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Betchworth Castle
A castle (from Latin: castellum) is a type of fortified structure built in Europe
Europe
and the Middle East
Middle East
during the Middle Ages
Middle Ages
by European nobility. Scholars debate the scope of the word castle, but usually consider it to be the private fortified residence of a lord or noble. This is distinct from a palace, which is not fortified; from a fortress, which was not always a residence for nobility; and from a fortified settlement, which was a public defence – though there are many similarities among these types of construction. Usage of the term has varied over time and has been applied to structures as diverse as hill forts and country houses
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Castle (other)
Castles are fortified residences built in Europe and the Middle East in the Middle Ages. Castle
Castle
or Castles may refer to:Contents1 Places1.1 Europe 1.2 North America2 People 3 Art, entertainment, and media3.1 Games 3.2 Literature 3.3 Music 3.4 Other art, entertainment, and media4 Companies 5 Vessels 6 Other uses 7 See alsoPlaces[edit] Europe[edit]
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Antioch
Antioch
Antioch
on the Orontes (/ˈæntiˌɒk/; Greek: Ἀντιόχεια ἡ ἐπὶ Ὀρόντου, also Syrian Antioch)[note 1] was an ancient Greco-Roman
Greco-Roman
city[1] on the eastern side of the Orontes River. Its ruins lie near the modern city of Antakya, Turkey, and lends the modern city its name. Antioch
Antioch
was founded near the end of the 4th century
4th century
BC by Seleucus I Nicator, one of Alexander the Great's generals. The city's geographical, military, and economic location benefited its occupants, particularly such features as the spice trade, the Silk Road, and the Persian Royal Road. It eventually rivaled Alexandria
Alexandria
as the chief city of the Near East. It was also the main center of Hellenistic Judaism at the end of the Second Temple
Second Temple
period
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Latin
Latin
Latin
(Latin: lingua latīna, IPA: [ˈlɪŋɡʷa laˈtiːna]) is a classical language belonging to the Italic branch of the Indo-European languages. The Latin alphabet
Latin alphabet
is derived from the Etruscan and Greek alphabets, and ultimately from the Phoenician alphabet. Latin
Latin
was originally spoken in Latium, in the Italian Peninsula.[3] Through the power of the Roman Republic, it became the dominant language, initially in Italy and subsequently throughout the Roman Empire. Vulgar Latin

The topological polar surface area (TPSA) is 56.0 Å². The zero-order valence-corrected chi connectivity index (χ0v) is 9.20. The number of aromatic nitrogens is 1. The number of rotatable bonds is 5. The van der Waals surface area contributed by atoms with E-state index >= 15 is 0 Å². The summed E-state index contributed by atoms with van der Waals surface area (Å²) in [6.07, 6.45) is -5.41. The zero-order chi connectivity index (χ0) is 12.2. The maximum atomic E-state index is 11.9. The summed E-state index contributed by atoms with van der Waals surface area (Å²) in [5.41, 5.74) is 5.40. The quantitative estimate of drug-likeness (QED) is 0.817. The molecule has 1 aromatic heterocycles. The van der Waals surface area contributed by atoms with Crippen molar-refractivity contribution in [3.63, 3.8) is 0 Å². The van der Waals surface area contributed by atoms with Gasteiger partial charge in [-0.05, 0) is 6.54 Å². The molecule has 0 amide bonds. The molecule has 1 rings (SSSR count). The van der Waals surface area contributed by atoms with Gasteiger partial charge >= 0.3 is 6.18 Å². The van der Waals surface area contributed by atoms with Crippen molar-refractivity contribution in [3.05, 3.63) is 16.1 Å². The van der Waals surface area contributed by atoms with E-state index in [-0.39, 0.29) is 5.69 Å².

Vulgar Latin
developed into the Romance languages, such as Italian, Portuguese, Spanish, French, and Romanian. Latin, Greek and French have contributed many words to the English language
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Diminutive
A diminutive is a word which has been modified to convey a slighter degree of its root meaning, to convey the smallness of the object or quality named, or to convey a sense of intimacy or endearment.[1][2] A diminutive form (abbreviated DIM) is a word-formation device used to express such meanings; in many languages, such forms can be translated as "little" and diminutives can also be formed as multi-word constructions such as "Tiny Tim". Diminutives are used frequently when speaking to small children or when expressing extreme tenderness and intimacy to an adult. As such, they are often employed for nicknames and pet names. The opposite of the diminutive form is the augmentative
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Old English
Old English
Old English
(Ænglisc, Anglisc, Englisc), or Anglo-Saxon,[2] is the earliest historical form of the English language, spoken in England and southern and eastern Scotland
Scotland
in the early Middle Ages. It was brought to Great Britain
Great Britain
by Anglo-Saxon settlers probably in the mid-5th century, and the first Old English
Old English
literary works date from the mid-7th century. After the Norman conquest
Norman conquest
of 1066, English was replaced, for a time, as the language of the upper classes by Anglo-Norman, a relative of French
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Old French
Old French
Old French
(franceis, françois, romanz; Modern French: ancien français) was the language spoken in Northern France
France
from the 8th century to the 14th century. In the 14th century, these dialects came to be collectively known as the langue d'oïl, contrasting with the langue d'oc or Occitan language
Occitan language
in the south of France
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Château
A château (plural châteaux; French pronunciation: ​[ʃɑto] in both cases) is a manor house or residence of the lord of the manor or a country house of nobility or gentry, with or without fortifications, originally—and still most frequently—in French-speaking regions.[1]Contents1 Definition 2 Concept 3 French châteaux3.1 Loire Valley 3.2 Vaux-le-Vicomte 3.3 Château
Château
de Chenonceau 3.4 Dampierre-en-Yvelines 3.5 Versailles 3.6 Bordeaux4 See also 5 References 6 External linksDefinition[edit] The word "chateau" is a French word that has entered the English language, where its meaning is more specific than it is in French. The French word "chateau" denotes buildings as diverse as a medieval fortress, a Renaissance palace and a 19th-century country house. Care should therefore be taken when translating the French word château into English, noting the nature of the building in question